What does the latest travel news tell us about health care analytics?

Electronic medical record (EMR) systems may have drawbacks

I'm excited to be seeing you soon at the INFORMS Healthcare conference. It’s amazing that this specialized conference, offered for the first time, features 13-14 parallel tracks. Congratulations to the organizing committee for putting together such a rich schedule.

As part of my preparations for leaving, I was looking over the latest travel news and noticed that a computer glitch at United Airlines had led to the stranding of thousands of passengers. The problem seems to have hit both United’s reservation and flight scheduling systems (“our computers are just paperweights” said one customer service agent).

Despite such occasional problems, there is no doubt that computerized reservation and scheduling systems have been a boon to the airlines – leading to more efficient airplane utilization and lucrative revenue management. But centralized computer systems can be fragile, and a focus on analysis may sometimes lead firms to deemphasize customer service (e.g., see Guillaume Roels’ blog post from INFORMS Austin).

A similar trade-off may be appearing right now, as hundreds of hospitals implement electronic medical record (EMR) systems. These systems may lead to both lower costs and improved quality – in part, because they would allow us to apply the sort of analytics that we hold so dear (there will be many talks on this subject at the conference). But there is the chance that these systems may be more fragile, on the whole, than paper records. And electronic systems may reduce the human contact that can be vital in services. For example, at our local hospital, implementation of EMR meant that physicians no longer hand their prescriptions directly to nurses but instead enter them into the EMR, to be processed later. This eliminates an opportunity for instantaneous error-checking and feedback between the nurse and the MD.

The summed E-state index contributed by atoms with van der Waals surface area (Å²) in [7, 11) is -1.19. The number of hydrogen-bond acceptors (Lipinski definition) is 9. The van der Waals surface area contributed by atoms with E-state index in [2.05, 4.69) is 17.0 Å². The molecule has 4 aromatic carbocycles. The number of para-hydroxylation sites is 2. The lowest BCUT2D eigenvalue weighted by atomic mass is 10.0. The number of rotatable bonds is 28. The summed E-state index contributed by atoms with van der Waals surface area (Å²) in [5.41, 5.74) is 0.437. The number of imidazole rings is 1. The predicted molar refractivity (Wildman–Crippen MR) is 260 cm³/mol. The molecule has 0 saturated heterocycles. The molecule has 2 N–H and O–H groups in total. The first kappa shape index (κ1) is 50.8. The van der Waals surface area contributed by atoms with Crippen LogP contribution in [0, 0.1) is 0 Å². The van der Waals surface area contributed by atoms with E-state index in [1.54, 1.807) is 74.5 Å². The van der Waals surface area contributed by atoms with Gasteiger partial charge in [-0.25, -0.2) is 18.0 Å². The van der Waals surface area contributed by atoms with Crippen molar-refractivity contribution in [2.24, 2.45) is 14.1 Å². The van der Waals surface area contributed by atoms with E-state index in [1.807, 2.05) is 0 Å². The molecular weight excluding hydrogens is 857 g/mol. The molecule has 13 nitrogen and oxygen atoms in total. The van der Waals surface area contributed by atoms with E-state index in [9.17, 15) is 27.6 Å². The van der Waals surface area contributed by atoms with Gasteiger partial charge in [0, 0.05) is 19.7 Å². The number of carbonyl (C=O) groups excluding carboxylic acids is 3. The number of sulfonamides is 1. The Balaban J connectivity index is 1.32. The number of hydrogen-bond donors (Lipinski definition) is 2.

In general, as we develop our models and tools, we might be on the lookout for such unintended consequences. Have you noticed, or worried about, similar issues? Please feel free to comment, below.


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Ashley Kilgore
PR Manager